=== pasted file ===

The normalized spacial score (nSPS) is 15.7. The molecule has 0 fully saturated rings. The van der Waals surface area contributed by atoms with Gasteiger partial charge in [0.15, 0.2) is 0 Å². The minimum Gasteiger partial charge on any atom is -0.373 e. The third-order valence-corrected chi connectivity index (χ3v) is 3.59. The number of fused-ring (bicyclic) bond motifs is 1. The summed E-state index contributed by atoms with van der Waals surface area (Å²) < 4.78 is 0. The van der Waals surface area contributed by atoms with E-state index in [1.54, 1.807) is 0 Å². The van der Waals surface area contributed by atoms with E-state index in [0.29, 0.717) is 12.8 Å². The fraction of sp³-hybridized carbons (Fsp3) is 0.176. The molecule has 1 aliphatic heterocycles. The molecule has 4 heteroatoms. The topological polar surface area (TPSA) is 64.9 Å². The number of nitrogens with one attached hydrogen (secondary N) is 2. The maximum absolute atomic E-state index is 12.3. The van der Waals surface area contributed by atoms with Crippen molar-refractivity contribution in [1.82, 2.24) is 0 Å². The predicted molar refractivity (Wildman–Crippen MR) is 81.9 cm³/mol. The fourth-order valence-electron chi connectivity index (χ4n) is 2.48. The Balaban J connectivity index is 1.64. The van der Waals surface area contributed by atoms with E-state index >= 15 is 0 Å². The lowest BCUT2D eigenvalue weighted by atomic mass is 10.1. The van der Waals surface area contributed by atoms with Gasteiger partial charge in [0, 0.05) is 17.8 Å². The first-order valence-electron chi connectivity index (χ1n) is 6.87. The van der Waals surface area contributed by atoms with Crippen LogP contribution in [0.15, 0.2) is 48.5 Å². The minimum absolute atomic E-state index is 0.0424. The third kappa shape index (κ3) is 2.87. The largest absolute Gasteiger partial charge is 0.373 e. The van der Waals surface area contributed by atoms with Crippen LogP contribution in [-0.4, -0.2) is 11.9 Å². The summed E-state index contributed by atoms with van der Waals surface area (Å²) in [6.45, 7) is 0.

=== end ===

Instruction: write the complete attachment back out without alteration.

The normalized spacial score (nSPS) is 15.7. The molecule has 0 fully saturated rings. The van der Waals surface area contributed by atoms with Gasteiger partial charge in [0.15, 0.2) is 0 Å². The minimum Gasteiger partial charge on any atom is -0.373 e. The third-order valence-corrected chi connectivity index (χ3v) is 3.59. The number of fused-ring (bicyclic) bond motifs is 1. The summed E-state index contributed by atoms with van der Waals surface area (Å²) < 4.78 is 0. The van der Waals surface area contributed by atoms with E-state index in [1.54, 1.807) is 0 Å². The van der Waals surface area contributed by atoms with E-state index in [0.29, 0.717) is 12.8 Å². The fraction of sp³-hybridized carbons (Fsp3) is 0.176. The molecule has 1 aliphatic heterocycles. The molecule has 4 heteroatoms. The topological polar surface area (TPSA) is 64.9 Å². The number of nitrogens with one attached hydrogen (secondary N) is 2. The maximum absolute atomic E-state index is 12.3. The van der Waals surface area contributed by atoms with Crippen molar-refractivity contribution in [1.82, 2.24) is 0 Å². The predicted molar refractivity (Wildman–Crippen MR) is 81.9 cm³/mol. The fourth-order valence-electron chi connectivity index (χ4n) is 2.48. The Balaban J connectivity index is 1.64. The van der Waals surface area contributed by atoms with E-state index >= 15 is 0 Å². The lowest BCUT2D eigenvalue weighted by atomic mass is 10.1. The van der Waals surface area contributed by atoms with Gasteiger partial charge in [0, 0.05) is 17.8 Å². The first-order valence-electron chi connectivity index (χ1n) is 6.87. The van der Waals surface area contributed by atoms with Crippen LogP contribution in [0.15, 0.2) is 48.5 Å². The minimum absolute atomic E-state index is 0.0424. The third kappa shape index (κ3) is 2.87. The largest absolute Gasteiger partial charge is 0.373 e. The van der Waals surface area contributed by atoms with Crippen LogP contribution in [-0.4, -0.2) is 11.9 Å². The summed E-state index contributed by atoms with van der Waals surface area (Å²) in [6.45, 7) is 0.